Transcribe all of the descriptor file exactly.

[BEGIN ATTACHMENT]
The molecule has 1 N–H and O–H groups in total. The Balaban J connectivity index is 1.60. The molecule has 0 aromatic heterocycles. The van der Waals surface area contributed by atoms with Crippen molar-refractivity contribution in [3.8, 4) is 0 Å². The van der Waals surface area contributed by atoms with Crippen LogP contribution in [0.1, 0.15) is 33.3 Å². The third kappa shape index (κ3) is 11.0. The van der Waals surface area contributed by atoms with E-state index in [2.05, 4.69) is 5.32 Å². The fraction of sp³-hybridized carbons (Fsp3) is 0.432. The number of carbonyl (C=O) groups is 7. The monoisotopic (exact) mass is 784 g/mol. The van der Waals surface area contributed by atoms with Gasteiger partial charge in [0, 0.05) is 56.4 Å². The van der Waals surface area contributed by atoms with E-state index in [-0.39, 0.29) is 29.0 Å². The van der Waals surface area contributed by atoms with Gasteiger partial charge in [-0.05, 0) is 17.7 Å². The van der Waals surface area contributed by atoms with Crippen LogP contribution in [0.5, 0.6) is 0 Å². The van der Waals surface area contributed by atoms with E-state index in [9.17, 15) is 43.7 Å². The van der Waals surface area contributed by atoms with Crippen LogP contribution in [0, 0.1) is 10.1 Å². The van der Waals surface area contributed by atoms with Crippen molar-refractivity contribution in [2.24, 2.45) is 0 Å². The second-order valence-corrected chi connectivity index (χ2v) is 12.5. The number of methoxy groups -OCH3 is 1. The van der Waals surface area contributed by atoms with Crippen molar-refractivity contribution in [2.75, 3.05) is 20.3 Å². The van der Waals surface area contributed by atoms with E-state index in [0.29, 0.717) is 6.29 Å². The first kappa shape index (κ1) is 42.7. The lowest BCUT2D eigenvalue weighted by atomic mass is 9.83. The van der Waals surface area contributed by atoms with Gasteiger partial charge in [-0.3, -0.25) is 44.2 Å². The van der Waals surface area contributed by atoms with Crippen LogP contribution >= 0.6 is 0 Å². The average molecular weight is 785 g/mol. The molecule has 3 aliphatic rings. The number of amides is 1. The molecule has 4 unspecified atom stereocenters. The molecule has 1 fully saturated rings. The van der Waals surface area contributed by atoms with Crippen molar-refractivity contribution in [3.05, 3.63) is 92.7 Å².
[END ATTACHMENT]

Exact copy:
The molecule has 1 N–H and O–H groups in total. The Balaban J connectivity index is 1.60. The molecule has 0 aromatic heterocycles. The van der Waals surface area contributed by atoms with Crippen molar-refractivity contribution in [3.8, 4) is 0 Å². The van der Waals surface area contributed by atoms with Crippen LogP contribution in [0.1, 0.15) is 33.3 Å². The third kappa shape index (κ3) is 11.0. The van der Waals surface area contributed by atoms with E-state index in [2.05, 4.69) is 5.32 Å². The fraction of sp³-hybridized carbons (Fsp3) is 0.432. The number of carbonyl (C=O) groups is 7. The monoisotopic (exact) mass is 784 g/mol. The van der Waals surface area contributed by atoms with Gasteiger partial charge in [0, 0.05) is 56.4 Å². The van der Waals surface area contributed by atoms with E-state index in [-0.39, 0.29) is 29.0 Å². The van der Waals surface area contributed by atoms with Gasteiger partial charge in [-0.05, 0) is 17.7 Å². The van der Waals surface area contributed by atoms with Crippen LogP contribution in [0.5, 0.6) is 0 Å². The van der Waals surface area contributed by atoms with E-state index in [9.17, 15) is 43.7 Å². The van der Waals surface area contributed by atoms with Crippen LogP contribution in [0, 0.1) is 10.1 Å². The van der Waals surface area contributed by atoms with Crippen molar-refractivity contribution in [2.24, 2.45) is 0 Å². The second-order valence-corrected chi connectivity index (χ2v) is 12.5. The number of methoxy groups -OCH3 is 1. The van der Waals surface area contributed by atoms with Crippen molar-refractivity contribution in [2.75, 3.05) is 20.3 Å². The van der Waals surface area contributed by atoms with E-state index in [0.29, 0.717) is 6.29 Å². The first kappa shape index (κ1) is 42.7. The lowest BCUT2D eigenvalue weighted by atomic mass is 9.83. The van der Waals surface area contributed by atoms with Gasteiger partial charge in [-0.3, -0.25) is 44.2 Å². The van der Waals surface area contributed by atoms with Crippen LogP contribution >= 0.6 is 0 Å². The average molecular weight is 785 g/mol. The molecule has 3 aliphatic rings. The number of amides is 1. The molecule has 4 unspecified atom stereocenters. The molecule has 1 fully saturated rings. The van der Waals surface area contributed by atoms with Crippen molar-refractivity contribution in [3.05, 3.63) is 92.7 Å².